The Witches and the Witch: Verdi’s Macbeth

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The Witches and the Witch: Verdi’s Macbeth

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Title: The Witches and the Witch: Verdi’s Macbeth
Author: Albright, Daniel
Citation: Albright, Daniel. 2005. The witches and the witch: Verdi’s Macbeth. Cambridge Opera Journal 17(3): 225-252.
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Abstract: The witches in Shakespeare’s Macbeth equivocate between the demons of random malevolence and ordinary (if exceptionally nasty) old women; and both King James I, whose book on witchcraft may have influenced Shakespeare, and A. W. Schlegel, whose essay on Macbeth certainly influenced Verdi, also stress this ambiguity. In his treatment of Lady Macbeth, Verdi uses certain musical patterns associated with the witches; and like the witches, who sound sometimes tame and frivolous, sometimes like incarnations of supernatural evil, Lady Macbeth hovers insecurely between roles: she is a hybrid of ambitious wife and agent of hell.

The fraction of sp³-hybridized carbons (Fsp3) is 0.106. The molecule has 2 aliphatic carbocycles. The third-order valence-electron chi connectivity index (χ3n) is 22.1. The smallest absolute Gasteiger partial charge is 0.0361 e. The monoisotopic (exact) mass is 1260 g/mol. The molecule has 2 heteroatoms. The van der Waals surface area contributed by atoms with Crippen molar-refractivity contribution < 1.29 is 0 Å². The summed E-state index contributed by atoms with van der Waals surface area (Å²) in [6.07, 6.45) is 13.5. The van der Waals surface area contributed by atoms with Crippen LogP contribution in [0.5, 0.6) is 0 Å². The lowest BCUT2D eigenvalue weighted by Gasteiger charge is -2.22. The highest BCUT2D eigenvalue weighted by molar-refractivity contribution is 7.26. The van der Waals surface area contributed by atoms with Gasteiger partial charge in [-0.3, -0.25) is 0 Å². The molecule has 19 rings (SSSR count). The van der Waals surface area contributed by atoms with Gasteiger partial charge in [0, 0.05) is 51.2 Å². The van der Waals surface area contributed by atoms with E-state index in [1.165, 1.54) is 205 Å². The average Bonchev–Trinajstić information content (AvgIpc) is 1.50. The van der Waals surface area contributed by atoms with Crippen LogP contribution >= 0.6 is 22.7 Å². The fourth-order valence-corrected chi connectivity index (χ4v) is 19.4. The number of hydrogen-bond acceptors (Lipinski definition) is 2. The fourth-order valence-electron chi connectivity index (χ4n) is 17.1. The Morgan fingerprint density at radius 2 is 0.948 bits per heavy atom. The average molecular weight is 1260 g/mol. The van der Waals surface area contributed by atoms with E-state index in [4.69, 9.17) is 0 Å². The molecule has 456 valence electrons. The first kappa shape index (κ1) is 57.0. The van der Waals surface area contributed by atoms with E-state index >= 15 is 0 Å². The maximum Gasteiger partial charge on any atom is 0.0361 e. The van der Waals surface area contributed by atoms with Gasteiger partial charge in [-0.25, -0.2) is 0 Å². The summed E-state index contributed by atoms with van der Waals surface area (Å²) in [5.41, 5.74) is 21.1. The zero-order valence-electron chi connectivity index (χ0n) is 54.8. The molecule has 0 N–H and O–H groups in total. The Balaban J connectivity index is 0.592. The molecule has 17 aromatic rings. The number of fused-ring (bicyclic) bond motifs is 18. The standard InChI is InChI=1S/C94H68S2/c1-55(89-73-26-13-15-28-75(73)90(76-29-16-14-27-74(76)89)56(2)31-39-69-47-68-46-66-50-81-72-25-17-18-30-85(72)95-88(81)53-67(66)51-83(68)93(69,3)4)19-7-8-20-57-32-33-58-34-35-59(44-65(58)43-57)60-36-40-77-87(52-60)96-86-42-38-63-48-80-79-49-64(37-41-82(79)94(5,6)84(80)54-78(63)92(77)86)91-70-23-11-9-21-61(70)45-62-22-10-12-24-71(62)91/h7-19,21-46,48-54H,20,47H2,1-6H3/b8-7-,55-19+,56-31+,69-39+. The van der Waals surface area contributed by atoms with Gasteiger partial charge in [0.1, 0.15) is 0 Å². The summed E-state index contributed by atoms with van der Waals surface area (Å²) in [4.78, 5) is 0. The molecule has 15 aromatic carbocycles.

Published Version: http://dx.doi.org/10.1017/S0954586706002059
Terms of Use: This article is made available under the terms and conditions applicable to Other Posted Material, as set forth at http://nrs.harvard.edu/urn-3:HUL.InstRepos:dash.current.terms-of-use#LAA
Citable link to this page: http://nrs.harvard.edu/urn-3:HUL.InstRepos:2623546

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  • FAS Scholarly Articles [7362]
    Peer reviewed scholarly articles from the Faculty of Arts and Sciences of Harvard University
 
 

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